LET'S TALK! About Your Health

Februrary 2013 Topic: Heart Disease in Women—Get the Facts ARCHIVES
February is American Heart Month
Let's Talk HeartDid You Know? According to the National Heart, Lung and Blood Institute, one in four women die from heart disease, while one in thirty women die from breast cancer. Heart disease accounts for more deaths in women than all cancers combined.

Heart Disease is the Number One Health Threat Facing Women

Special Feature by Dr. Steve Forman

The Heart Truth Red Dress ImageAs a nationwide push to raise heart disease awareness, February is American Heart Month and it is sponsored annually by the American Heart Association. Though heart disease strikes both men and women, heart disease in women is underappreciated by the general population, and with serious consequences. In fact, heart disease is the number one killer of women. According to the National Heart, Lung and Blood Institute, one in four women die from heart disease, while one in thirty women die from breast cancer. Heart disease accounts for more deaths in women than all cancers combined.

Recognizing the need for greater public awareness concerning heart health risks for women, The Heart Truth® program was developed as a separate campaign,and is part of an on-going initiative promoted by a number of health organizations—both nationally and internationally. Its red dress symbol represents an alert to all that Heart Disease Doesn't Care What You Wear—It's the #1 Killer of Women®. So, it is with good reason that American Heart Month begins its awareness campaign by designating February 1st as National Wear Red Day®.

It is important to note that the most significant difference of heart disease in women compared to men is the lack of knowledge that women are at high risk and have the same risk factors and similar outcomes as men. There has been a long-standing impression that heart disease is a man's disease and does not affect women. This is patently untrue and has led to the failure of properly managing heart disease in half the population.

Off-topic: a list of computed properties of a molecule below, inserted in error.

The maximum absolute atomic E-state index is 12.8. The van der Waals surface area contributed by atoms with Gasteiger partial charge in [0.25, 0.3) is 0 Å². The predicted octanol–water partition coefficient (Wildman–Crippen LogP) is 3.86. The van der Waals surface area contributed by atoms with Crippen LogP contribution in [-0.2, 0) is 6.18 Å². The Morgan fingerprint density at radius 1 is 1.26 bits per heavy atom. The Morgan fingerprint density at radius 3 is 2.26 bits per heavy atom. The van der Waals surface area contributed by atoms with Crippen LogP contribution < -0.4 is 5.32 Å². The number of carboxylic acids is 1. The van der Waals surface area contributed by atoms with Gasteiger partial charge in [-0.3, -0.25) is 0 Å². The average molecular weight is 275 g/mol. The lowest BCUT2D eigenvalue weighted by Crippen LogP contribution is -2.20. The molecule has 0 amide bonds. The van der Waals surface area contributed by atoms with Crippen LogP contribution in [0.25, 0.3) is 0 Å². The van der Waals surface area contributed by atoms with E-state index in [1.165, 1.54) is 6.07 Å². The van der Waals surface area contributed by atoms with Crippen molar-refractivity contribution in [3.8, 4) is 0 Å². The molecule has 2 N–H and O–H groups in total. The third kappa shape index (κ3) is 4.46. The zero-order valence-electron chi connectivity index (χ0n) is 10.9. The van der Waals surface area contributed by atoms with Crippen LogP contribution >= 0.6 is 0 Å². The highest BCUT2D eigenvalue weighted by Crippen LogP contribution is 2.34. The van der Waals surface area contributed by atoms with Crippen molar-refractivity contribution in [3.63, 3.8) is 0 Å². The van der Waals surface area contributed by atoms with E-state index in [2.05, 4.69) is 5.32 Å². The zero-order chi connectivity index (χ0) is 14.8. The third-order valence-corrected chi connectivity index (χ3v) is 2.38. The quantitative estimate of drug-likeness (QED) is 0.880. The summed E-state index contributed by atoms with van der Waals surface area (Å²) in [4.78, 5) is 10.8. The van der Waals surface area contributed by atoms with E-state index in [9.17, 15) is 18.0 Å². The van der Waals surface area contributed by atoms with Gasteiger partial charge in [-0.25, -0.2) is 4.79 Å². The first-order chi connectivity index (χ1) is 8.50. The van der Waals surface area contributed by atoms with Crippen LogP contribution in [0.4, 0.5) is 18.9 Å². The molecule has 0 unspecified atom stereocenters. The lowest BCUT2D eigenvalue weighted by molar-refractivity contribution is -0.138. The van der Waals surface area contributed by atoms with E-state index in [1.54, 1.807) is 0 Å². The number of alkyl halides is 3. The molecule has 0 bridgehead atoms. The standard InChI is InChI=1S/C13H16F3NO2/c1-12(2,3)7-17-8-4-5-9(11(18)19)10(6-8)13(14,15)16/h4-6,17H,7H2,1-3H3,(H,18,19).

The good news is that the risk of heart disease can be reduced. There are four major modifiable risks, which are high blood pressure, high cholesterol, diabetes and smoking. Family history of early heart disease and age are additional risk factors which are obviously beyond our control. High blood pressure, high cholesterol, diabetes and smoking can all be managed with a change in lifestyle and medications, if necessary.

Improvement in our lifestyle is within everyone's grasp and can be distilled down to three easy components: Eat Right, Exercise and Do Not Smoke.The American Heart Association recommends at least 2 ½ hours of moderate intensity aerobic exercise a week, which is less than one-half hour a day and can be divided up during the course of the day. It is best to do no less than ten minutes of aerobic activity at a time. Exercise can improve your weight, blood pressure, cholesterol and blood sugar.